Greedy and selfish politicians have sold Ghana’s diamonds, gold, bauxite, manganese, and other minerals as well as oil to the highest bidders while they collect their share for their families and secure their future, which perhaps may be outside Ghana. As the case in Nsawam exemplifies, Ghanaian land have been sold to foreigners by Chiefs, against the Constitution. The people are being driven away from their homes at midnight by paid guards.

No public officials – elected politicians and appointed local Chief executives, seem to have any love of nation anymore!

It is in this context that one day men like John Ndebugri will stand out in our history as one of the greatest men. At a time in the mid to late 1980s military dictator, Jerry Rawlings and his cohorts of the PNDC had destroyed the will and morale of Ghanaian Businessmen and driven most of them out of the country. This created hundreds of thousands of unemployed till we see today. Many left the country and those outside could not return. It took men like Lawyers John Ndebugri and Akoto Ampaw to stand up and call for a constitutional government.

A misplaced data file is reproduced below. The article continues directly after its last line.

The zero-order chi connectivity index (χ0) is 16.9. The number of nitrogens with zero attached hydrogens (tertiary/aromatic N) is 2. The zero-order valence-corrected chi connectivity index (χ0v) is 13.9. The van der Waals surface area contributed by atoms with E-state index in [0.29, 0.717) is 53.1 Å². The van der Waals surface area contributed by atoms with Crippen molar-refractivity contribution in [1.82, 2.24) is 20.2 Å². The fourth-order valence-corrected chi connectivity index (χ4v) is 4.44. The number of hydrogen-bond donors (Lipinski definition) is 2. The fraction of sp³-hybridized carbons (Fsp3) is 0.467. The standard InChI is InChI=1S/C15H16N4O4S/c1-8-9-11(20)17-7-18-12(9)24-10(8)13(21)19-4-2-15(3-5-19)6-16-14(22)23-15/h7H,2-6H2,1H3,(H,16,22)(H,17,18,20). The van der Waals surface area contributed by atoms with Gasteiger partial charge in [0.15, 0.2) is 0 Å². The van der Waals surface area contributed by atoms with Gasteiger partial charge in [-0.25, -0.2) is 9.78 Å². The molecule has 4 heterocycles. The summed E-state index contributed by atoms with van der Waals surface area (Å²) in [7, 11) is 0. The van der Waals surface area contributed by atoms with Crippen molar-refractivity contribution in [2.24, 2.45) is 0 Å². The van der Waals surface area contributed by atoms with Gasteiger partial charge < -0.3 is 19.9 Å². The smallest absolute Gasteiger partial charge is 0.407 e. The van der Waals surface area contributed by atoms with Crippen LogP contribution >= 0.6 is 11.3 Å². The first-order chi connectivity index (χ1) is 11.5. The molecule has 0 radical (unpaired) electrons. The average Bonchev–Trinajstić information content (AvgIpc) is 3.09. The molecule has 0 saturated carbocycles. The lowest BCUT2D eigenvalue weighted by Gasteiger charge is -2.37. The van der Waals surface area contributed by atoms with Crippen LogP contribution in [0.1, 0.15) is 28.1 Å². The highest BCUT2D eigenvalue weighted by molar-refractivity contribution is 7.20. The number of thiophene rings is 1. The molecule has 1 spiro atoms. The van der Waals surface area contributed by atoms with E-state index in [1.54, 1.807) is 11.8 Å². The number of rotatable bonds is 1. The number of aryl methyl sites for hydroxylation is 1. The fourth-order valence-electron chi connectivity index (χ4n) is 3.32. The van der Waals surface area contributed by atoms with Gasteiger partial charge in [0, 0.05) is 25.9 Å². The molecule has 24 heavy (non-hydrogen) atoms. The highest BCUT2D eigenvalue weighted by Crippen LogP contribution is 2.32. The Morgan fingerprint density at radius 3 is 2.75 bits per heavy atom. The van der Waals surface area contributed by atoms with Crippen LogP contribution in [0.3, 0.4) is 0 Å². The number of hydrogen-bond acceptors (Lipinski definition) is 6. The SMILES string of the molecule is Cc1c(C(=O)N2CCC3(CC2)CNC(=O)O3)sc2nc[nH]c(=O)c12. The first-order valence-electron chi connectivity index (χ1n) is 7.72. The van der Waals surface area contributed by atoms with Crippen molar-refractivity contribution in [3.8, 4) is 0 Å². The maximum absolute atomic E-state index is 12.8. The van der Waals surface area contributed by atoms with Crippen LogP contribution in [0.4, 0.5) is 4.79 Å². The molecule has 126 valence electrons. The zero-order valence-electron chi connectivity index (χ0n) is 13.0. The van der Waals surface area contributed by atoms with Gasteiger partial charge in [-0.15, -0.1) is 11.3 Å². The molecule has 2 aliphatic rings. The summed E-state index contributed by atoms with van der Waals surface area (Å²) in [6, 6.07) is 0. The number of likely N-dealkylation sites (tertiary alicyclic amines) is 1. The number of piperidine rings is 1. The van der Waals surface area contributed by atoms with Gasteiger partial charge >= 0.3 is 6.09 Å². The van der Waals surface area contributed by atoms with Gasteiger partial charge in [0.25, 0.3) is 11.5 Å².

Coincidentally some of us in the US, Canada, and Europe had started and been involved in massive media campaigns for almost a decade. This Ndebugri-Akoto Ampaw declaration was a big relief. We sensed that the end of the decade-long oppressive and unconstitutional rule of Jerry Rawlings and the PNDC was coming to an end. Today all that is left is for the Youth to learn to stand up! They have a right to! It is their duty to save the land of their birth!

May the soul of the brave man and lawmaker John Ndebugri Rest In Peace till the next time and perhaps life yonder.

Kwaku A. Danso

Kwaku A. Danso, © 2022

The author has 133 publications published on ModernGhana.Column: KwakuADanso